an escapement in which wedge-shaped pallets engage with an escape wheel having pointed teeth, usually facing in the direction of revolution, so that the escape wheel recoils slightly at every release.
As a timekeeper the anchor escapement is inferior to the dead-beat escapement.
Time Telling through the Ages Harry Chase Brearley
The motions of the latter act, through an anchor escapement, upon a system of wheels.
Scientific American Supplement, No. 363, December 16, 1882 Various
- Anchor ice
ice formed below the surface of a body of water that attaches either to a submerged object or to the bottom. noun (Canadian) ice that forms at the bottom of a lake or river
- Anchor knot
. a knot made by taking a round turn on the object to which the rope is to be fastened, passing the end of the rope around the standing part and under the round turn, and securing the end. noun a knot used to fasten a rope to an anchor, ring, or spar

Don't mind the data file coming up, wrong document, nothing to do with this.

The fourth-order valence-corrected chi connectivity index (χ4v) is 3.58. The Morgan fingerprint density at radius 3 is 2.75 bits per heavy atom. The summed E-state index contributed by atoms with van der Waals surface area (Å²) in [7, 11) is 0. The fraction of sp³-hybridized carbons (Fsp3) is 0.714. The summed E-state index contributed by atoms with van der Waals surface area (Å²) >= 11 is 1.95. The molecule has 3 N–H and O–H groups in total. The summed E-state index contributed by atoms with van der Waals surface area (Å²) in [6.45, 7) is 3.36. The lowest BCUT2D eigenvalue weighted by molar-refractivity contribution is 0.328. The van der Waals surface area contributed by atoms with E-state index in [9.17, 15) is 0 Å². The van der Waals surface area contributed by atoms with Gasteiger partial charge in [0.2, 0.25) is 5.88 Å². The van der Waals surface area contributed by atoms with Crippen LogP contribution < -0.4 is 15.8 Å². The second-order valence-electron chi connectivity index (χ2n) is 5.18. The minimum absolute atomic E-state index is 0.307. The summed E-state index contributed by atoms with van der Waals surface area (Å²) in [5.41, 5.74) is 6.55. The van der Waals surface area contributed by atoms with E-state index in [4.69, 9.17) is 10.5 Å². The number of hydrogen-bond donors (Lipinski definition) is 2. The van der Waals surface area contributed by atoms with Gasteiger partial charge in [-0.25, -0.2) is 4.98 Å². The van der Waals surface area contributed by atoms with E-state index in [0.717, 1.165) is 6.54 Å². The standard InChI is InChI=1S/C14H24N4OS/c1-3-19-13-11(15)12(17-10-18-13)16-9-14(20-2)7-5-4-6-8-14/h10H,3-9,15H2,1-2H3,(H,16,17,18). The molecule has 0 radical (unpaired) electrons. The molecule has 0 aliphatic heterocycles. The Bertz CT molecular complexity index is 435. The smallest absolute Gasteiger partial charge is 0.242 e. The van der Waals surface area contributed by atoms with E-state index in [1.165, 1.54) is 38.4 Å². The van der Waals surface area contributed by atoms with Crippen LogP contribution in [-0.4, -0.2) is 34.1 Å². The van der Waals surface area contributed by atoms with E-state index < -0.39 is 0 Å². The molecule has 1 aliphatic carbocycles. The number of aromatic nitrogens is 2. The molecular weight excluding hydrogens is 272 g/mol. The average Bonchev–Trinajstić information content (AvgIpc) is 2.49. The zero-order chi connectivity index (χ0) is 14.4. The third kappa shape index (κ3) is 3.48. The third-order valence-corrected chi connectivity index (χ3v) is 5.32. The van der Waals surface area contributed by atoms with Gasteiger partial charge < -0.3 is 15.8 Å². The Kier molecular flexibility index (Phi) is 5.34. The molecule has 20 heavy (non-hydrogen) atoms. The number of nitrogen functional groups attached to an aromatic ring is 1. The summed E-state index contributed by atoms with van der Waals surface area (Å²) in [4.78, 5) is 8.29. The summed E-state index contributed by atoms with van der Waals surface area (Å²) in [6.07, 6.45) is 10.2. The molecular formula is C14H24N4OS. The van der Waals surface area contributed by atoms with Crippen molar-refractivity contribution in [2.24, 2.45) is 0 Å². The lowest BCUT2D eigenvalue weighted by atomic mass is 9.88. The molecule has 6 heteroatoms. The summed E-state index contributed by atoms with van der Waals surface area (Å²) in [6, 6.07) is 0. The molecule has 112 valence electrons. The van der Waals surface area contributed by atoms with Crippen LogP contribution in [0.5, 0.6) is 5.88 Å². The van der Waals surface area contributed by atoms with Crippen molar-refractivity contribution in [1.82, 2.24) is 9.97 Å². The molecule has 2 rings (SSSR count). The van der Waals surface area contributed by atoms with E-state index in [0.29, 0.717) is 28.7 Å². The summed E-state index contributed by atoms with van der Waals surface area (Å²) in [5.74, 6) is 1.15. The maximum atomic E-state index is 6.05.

- Anchor light
a 32-point light, visible from at least two miles away, shown at night near the bow and not more than 20 feet (6 meters) above the deck of a vessel lying at anchor. Historical Examples But he never lost sight of this anchor light for more than a few moments at a time. The Meadow-Brook […]
Sports. (def 11). Radio and Television. (def 6). Contemporary Examples TV had to scramble to put anything on the air and often it was nothing but an anchorman in a New York studio. Death of JFK Spawned an Industry That Thrived for Decades Richard Woodward November 23, 2013 We shot our anchorman sequel for 50 […]